The disadvantages I see are:


*         App::CurrentUser::can_access() becomes holy-crap-powerful and
has the potential to rip your site wide open if you aren't very careful
with the implementation.

*         One might consider this a violation of the Separation of
Concerns since it pulls access control of models into another object.
However, one might also see it as allowing both objects involved in
access control (model and CurrentUser) having a voice in the control. If
you don't want to delegate this authority to CurrentUser, your model's
current_user_can() just won't use it or the default Jifty::Record
implementation. Built-in models don't have this possibility, but at
least the developer has the option of controlling them at all.

*         Technically, you can already (mostly) provide this
functionality without any change to Jifty core by overriding
App::Record. However, this doesn't allow the application to control
access to any modules that are part of Jifty itself, such as ModelClass,
ModelClassColumn, Metadata, and Session.


The only other alternative I can think of to handling this is to unshift
App::Record into the Jifty::Model::* models you want to control access
to and then implement a new default implementation of current_user_can()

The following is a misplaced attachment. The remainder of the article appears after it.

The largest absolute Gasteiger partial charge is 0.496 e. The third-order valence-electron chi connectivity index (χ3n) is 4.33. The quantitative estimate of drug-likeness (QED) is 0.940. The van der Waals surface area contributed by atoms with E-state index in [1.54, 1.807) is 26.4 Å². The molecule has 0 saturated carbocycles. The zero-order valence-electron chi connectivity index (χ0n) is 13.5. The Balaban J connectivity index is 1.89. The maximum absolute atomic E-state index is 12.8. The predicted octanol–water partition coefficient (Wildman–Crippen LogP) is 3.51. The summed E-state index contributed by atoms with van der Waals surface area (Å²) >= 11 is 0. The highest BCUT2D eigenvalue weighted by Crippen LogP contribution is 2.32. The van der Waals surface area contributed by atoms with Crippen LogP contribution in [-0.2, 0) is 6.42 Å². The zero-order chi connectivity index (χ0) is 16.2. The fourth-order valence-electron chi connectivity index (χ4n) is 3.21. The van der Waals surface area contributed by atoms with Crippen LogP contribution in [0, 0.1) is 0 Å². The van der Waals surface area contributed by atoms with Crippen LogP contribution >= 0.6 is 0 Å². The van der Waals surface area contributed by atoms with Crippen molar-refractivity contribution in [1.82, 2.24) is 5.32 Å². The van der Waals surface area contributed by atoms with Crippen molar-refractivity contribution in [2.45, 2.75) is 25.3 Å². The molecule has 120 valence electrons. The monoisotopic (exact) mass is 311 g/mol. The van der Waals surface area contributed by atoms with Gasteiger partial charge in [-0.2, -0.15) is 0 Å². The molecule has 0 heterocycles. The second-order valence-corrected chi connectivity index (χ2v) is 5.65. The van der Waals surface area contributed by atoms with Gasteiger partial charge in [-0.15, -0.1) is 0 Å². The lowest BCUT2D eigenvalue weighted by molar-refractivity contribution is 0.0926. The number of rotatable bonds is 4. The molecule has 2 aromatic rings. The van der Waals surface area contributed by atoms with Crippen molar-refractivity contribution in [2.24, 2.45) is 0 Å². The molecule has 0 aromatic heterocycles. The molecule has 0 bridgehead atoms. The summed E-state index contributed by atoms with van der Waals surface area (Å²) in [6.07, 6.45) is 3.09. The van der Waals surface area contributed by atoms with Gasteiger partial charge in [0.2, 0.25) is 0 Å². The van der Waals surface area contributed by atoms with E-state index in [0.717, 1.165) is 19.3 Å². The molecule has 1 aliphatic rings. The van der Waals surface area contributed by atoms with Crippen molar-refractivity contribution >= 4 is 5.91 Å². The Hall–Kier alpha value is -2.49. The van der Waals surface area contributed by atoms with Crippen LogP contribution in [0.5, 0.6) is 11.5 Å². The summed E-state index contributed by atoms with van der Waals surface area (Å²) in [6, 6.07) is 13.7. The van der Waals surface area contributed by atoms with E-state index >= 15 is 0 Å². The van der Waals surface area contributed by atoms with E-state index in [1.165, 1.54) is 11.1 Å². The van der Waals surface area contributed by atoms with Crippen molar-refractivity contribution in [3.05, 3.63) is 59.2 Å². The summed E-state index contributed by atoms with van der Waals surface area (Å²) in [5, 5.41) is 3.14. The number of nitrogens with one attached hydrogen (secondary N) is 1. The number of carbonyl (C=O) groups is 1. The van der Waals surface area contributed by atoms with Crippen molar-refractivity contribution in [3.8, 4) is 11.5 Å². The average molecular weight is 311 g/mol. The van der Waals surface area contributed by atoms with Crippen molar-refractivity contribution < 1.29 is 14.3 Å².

that has your application-wide access checks. 


As a modified version of that altnerative, I could see changing the
implementation of the built-in Jifty models to inherit from App::Record
automagically allowing this kind of tweak to actually succeed with the
hack. However, that's not nearly so simple, so I think my proposal still


If we went with this latter suggestion, I would add an extra section to
the AccessControl manual describing the technique with a possible
reference in the Cookbook too.


Please critique.






Andrew Sterling Hanenkamp

Interaction Developer

Boomer Consulting, Inc.


1.785.537.2358 ext. 17

1.888.266.6375 ext. 17

1.785.537.4545 (fax)


610 Humboldt

Manhattan, KS 66502



andrew.hanenkamp at boomer.com <mailto:andrew.hanenkamp at boomer.com> 

-------------- next part --------------
An HTML attachment was scrubbed...
URL: http://lists.bestpractical.com/pipermail/jifty-devel/attachments/20070508/721d1683/attachment.htm

More information about the jifty-devel mailing list